My second career began in 1979 when I accepted an appointment as City Manager for the small town of Woodland Park, in Teller County, west of Colorado Springs up the scenic Ute Pass, a few years after my last promotion to Lieutenant at BPD. Woodland was my home for the next seven years, and if all goes according to plan, I intend to make it my eventual retirement home. Boulder may always be the family home, Indiana the place of my birth, and northern Colorado the location of most of my offspring, but Woodland Park left an indelible impression of peace on my soul and when it comes time to give up that soul I would like it to be there, riding a horse again, or hiking in the woods, listening to the sounds of silence, watching the snow blanket the Peak.
But like most public administrators I eventually began the process of moving from one community to another, seeking higher pay and ever more responsibility. It seems silly now, but it seemed necessary then. A production company even made a made for TV episode of City Confidential of one of my chosen cities and when I left a few years later the City awarded me a small bronze statue of a cowboy on a horse, rider and animal both bowed to the fury of an imagined rain-filled wind. Larger did not ever prove better.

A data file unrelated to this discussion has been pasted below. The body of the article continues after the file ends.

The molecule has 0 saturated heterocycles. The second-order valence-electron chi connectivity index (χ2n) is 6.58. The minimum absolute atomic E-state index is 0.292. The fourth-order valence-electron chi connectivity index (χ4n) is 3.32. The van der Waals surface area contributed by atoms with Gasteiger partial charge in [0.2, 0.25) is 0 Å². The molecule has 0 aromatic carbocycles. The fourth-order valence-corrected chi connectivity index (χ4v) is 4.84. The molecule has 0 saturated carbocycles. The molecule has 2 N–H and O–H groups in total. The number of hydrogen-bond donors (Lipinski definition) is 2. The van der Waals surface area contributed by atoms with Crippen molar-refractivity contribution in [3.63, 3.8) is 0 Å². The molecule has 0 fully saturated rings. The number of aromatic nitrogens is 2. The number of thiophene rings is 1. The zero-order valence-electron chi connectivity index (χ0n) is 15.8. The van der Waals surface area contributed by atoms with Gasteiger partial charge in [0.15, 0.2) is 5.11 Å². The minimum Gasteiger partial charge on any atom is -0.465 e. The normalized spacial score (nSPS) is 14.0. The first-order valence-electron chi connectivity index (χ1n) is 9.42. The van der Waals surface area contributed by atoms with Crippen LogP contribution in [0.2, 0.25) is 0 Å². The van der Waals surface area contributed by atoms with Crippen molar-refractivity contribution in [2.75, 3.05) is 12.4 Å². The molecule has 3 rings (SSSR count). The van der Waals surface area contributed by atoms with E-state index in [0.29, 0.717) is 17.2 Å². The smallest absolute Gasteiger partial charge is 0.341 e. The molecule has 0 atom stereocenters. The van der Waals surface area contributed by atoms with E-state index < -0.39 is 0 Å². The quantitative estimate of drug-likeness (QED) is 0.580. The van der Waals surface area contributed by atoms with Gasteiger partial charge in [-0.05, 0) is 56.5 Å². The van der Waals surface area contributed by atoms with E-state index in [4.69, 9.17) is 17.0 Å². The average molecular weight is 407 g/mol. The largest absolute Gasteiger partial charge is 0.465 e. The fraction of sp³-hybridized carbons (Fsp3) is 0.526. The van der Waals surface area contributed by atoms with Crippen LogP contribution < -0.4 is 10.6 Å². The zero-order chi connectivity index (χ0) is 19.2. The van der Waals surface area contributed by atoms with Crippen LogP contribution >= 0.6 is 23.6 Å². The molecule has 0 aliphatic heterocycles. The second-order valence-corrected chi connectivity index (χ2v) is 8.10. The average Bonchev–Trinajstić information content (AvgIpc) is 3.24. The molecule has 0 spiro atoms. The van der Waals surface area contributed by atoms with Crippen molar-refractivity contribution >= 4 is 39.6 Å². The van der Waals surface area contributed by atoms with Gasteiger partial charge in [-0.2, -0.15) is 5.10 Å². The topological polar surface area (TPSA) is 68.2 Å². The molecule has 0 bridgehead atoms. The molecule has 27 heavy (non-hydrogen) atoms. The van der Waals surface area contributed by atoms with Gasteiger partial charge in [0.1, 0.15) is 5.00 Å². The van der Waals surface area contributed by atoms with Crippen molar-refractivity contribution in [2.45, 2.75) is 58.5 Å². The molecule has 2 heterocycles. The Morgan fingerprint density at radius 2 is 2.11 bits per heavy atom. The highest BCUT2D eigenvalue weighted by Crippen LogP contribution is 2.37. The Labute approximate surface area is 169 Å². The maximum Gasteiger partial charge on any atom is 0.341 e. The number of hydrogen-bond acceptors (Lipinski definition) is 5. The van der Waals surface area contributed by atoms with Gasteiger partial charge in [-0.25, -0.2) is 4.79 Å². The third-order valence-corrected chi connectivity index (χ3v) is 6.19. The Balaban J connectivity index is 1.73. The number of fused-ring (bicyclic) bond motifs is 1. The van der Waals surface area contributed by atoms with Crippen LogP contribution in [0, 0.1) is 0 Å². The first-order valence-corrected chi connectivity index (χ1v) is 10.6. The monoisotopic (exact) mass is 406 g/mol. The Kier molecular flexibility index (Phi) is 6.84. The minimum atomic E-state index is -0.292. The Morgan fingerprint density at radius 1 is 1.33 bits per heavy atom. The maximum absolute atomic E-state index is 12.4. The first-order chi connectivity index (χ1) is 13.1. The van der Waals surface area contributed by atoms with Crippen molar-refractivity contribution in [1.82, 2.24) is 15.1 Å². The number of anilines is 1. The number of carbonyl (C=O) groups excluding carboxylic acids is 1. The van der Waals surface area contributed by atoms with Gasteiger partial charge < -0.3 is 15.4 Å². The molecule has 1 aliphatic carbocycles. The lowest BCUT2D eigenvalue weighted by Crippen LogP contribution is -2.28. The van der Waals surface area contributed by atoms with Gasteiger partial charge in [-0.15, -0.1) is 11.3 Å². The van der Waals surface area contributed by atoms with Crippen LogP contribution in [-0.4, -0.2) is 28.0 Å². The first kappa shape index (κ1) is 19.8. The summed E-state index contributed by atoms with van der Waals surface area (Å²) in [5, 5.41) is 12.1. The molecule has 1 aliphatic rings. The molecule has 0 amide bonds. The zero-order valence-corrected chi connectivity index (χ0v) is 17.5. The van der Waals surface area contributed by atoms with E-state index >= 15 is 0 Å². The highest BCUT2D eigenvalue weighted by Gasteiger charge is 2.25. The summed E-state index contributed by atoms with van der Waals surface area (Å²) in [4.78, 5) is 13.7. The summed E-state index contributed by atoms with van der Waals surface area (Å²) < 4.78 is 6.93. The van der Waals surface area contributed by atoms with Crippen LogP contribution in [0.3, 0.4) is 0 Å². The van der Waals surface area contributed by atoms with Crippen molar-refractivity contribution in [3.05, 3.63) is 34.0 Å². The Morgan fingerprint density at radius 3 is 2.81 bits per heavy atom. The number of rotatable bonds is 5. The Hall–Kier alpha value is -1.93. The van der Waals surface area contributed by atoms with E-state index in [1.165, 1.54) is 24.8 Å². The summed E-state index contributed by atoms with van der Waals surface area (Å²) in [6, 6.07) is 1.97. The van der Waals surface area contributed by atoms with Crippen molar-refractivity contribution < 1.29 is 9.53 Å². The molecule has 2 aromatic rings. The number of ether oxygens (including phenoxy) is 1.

I closed my second career working in my own, and several other partnered companies, as District Manager for a number of metropolitan and special districts throughout Colorado including Summit, Arapahoe, Pueblo and Douglas counties.
Looking back at my three careers and looking forward to this new exciting chapter I am just learning how to enjoy, I remember my time at Boulder High School as a foundation for nearly everything I eventually did or became. The academic expectations of my teachers, the athletic achievements of our gifted sports teams, or the stewardship of my counselors were undoubtedly important of course, but even more so, it seems to me, were the gifts of friendship and fellowship that never really left me, even from classmates I hardly knew. The quiet character of a friend who had lost his father, the love of a beautiful girl who was separated from her mother, the discipline of a humble coach over-shadowed by his successful predecessor, the friendship of an insightful, intelligent young woman who preserved me from humiliation at her own expense, a joyous, courageous boy who never quit even though his muscles often did, a patient young man later a lawyer, who taught me chess and football, a teacher and a group of determined future leaders who led me to political science, my fellow ethnic Catholics who endured nighttime parochial classes and taught me about brotherhood, along with a countless list of magnificent others, were the gifts I used to develop the stamina to keep trying in a world that would later seem inexplicable. Yes, some of you were cruel, unfair, and immature at times. I was too. But most of you were kind, friendly, insightful and generous, and I am forever grateful.